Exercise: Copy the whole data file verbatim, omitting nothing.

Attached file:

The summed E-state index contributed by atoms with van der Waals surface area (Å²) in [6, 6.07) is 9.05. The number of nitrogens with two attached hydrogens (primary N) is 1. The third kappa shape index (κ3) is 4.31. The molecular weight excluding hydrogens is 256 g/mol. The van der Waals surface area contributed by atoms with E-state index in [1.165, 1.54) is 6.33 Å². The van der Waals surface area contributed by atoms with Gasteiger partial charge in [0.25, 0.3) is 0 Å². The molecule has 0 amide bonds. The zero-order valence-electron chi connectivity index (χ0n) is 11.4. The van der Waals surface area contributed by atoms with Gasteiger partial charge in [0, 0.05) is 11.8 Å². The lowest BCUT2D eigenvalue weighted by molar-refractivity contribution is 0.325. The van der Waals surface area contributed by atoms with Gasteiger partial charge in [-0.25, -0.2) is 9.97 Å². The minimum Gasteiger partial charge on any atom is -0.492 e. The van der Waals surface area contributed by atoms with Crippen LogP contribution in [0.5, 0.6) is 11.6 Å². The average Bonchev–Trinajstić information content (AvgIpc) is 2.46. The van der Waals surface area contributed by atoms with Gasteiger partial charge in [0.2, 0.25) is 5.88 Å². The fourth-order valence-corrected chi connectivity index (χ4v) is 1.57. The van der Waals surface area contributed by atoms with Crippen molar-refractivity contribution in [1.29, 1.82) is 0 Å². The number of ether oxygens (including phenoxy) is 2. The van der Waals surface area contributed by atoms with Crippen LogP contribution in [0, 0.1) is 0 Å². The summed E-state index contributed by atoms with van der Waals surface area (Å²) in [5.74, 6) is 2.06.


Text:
The summed E-state index contributed by atoms with van der Waals surface area (Å²) in [6, 6.07) is 9.05. The number of nitrogens with two attached hydrogens (primary N) is 1. The third kappa shape index (κ3) is 4.31. The molecular weight excluding hydrogens is 256 g/mol. The van der Waals surface area contributed by atoms with E-state index in [1.165, 1.54) is 6.33 Å². The van der Waals surface area contributed by atoms with Gasteiger partial charge in [0.25, 0.3) is 0 Å². The molecule has 0 amide bonds. The zero-order valence-electron chi connectivity index (χ0n) is 11.4. The van der Waals surface area contributed by atoms with Gasteiger partial charge in [0, 0.05) is 11.8 Å². The lowest BCUT2D eigenvalue weighted by molar-refractivity contribution is 0.325. The van der Waals surface area contributed by atoms with Gasteiger partial charge in [-0.25, -0.2) is 9.97 Å². The minimum Gasteiger partial charge on any atom is -0.492 e. The van der Waals surface area contributed by atoms with Crippen LogP contribution in [0.5, 0.6) is 11.6 Å². The average Bonchev–Trinajstić information content (AvgIpc) is 2.46. The van der Waals surface area contributed by atoms with Gasteiger partial charge in [0.2, 0.25) is 5.88 Å². The fourth-order valence-corrected chi connectivity index (χ4v) is 1.57. The van der Waals surface area contributed by atoms with Crippen molar-refractivity contribution in [1.29, 1.82) is 0 Å². The number of ether oxygens (including phenoxy) is 2. The van der Waals surface area contributed by atoms with Crippen LogP contribution in [0, 0.1) is 0 Å². The summed E-state index contributed by atoms with van der Waals surface area (Å²) in [5.74, 6) is 2.06.